The Habsburg regime, in fact, was not especially oppressive – at least not by the standards of modern dictatorships. Its bureaucracy was generally honest and efficient. Moreover, Metternich used his considerable diplomatic influence to press mild reforms on the more benighted absolute rulers whose intransigence threatened to provoke violent opposition: in 1821 he promised military aid to King Ferdinand I of Naples against the monarch’s rebellious subjects, on the condition that Ferdinand made some minor concessions. Despite all the talk of the rule of law and of the benevolence of the monarchy, Metternich and other conservatives feared that, should constitutional or revolutionary movements have arisen among the diverse peoples of the Habsburg monarchy, then the very integrity of the empire would be endangered. In theory, it was held together by the subjects’ loyalty to the dynasty, the common institutions of the monarchy (including the administration and the imperial army) and, although there were religious minorities such as Jews and Protestants, the Catholicism of most Austrian subjects. In 1815 perhaps only the Germans, the Magyars, the Poles and the Italians had a deep sense of their own national identity. The first three, in particular, also dominated the other subject-nationalities of the empire, politically and socially. In Hungary the Magyar gentry lorded over the peasants who in the north were Slovaks, in the east were Transylvanian Romanians and in the south were Serbs or Croats. In Galicia the Poles tended to be the landlords holding the Ukrainian peasantry in such a state of servitude that they were practically beasts of burden. The Czechs, at least, with their high standards of education and (by 1848) the most advanced manufacturing base in the Habsburg monarchy, were beginning to challenge German hegemony in Bohemia, but one of the seething resentments among the non-Germans was that since the machinery of the state was centred in Vienna, it was dominated by German officials, whose language was usually the official medium in the law, education and administration. Even so, a developed sense of national identity was primarily shared by the aristocratic elites and the urban, middle classes, who were of course precisely the people most frustrated that opportunities in the bureaucracy, the law and in higher education were closed off unless one spoke German. This had not yet trickled down to the mass of peasants, many of whom saw the Emperor as their guardian against the depredations of their landlords, but the very fact that social difference coincided with ethnic divisions would aggravate the frequently bloody conflicts among the nationalities of Central Europe.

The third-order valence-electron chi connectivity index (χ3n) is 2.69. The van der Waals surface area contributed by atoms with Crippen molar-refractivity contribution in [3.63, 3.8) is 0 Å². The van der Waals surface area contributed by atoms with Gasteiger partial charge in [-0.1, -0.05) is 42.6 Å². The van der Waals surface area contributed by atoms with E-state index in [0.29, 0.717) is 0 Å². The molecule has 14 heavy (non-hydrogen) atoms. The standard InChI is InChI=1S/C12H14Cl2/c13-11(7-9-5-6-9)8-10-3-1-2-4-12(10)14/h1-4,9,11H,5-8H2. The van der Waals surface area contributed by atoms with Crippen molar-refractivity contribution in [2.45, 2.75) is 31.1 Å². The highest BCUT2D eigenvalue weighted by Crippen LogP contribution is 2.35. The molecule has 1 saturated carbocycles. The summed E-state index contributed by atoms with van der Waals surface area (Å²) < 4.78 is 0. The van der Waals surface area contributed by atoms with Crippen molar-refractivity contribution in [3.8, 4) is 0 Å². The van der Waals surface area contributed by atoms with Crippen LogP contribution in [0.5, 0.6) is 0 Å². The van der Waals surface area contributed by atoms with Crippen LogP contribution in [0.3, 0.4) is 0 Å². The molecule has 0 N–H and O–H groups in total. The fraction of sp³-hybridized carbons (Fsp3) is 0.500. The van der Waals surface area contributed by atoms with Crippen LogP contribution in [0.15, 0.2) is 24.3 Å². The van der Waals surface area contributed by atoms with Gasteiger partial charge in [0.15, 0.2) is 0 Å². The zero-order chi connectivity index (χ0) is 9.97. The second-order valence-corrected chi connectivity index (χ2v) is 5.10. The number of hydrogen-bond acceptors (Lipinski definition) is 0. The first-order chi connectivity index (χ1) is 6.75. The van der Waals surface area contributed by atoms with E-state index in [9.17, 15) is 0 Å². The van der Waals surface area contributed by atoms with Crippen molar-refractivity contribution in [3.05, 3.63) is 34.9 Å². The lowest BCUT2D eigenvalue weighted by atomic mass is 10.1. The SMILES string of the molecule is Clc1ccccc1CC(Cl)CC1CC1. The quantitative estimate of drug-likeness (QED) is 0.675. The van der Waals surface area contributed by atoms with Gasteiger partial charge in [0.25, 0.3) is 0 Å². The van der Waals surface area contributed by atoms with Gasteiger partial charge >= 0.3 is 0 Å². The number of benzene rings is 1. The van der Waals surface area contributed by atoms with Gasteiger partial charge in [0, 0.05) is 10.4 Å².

The resentment of the Magyars against what they saw as German dominance and overbearing Habsburg authority was potentially very dangerous to the empire. Unlike most of the other nationalities, the Magyars had a constitutional voice: the Hungarians had a diet, or parliament, which was dominated by the Magyar nobility, the clergy and the burghers of the free royal towns. Thus the ‘Hungarian nation’ – meaning in contemporary parlance those who were represented in the diet – made up a small proportion of the total population. The rest were legally defined, with graphic aptness, as the misera plebs contribuens – the poor tax-paying plebians (Latin was still, to the chagrin of patriotic Magyars, the official language of Hungarian politics and administration). The Magyar nobility none the less consisted of a fairly sizeable proportion of the Hungarian population – some 5 per cent compared to an estimated 1 per cent in pre-revolutionary France – and some of them were poor enough to be dubbed the ‘sandalled nobles’, since, it was said, they were so penniless that they could not afford boots. Yet, since these men only had their privileges and titles to distinguish them from the rest of the toiling masses, they were often the most resistant to any reform that endangered their status. Although the Habsburg Emperor, who also held the title of King of Hungary, could summon and dismiss the diet at will (and Emperor Francis sulkily refused to call the troublesome parliament between 1812 and 1825), it was difficult to raise taxation without consulting it, so it met in 1825, 1832–6, 1839–40, 1843–4 and, most dramatically, in 1847–8. Moreover, even when the parliament was not in session, the Hungarian gentry entrenched their opposition to the Habsburg monarchy in the fifty-five counties, where they elected and salaried the local officials, and where their assemblies (or ‘congregations’), which often met annually, were sometimes so bold as to claim the right to reject royal legislation.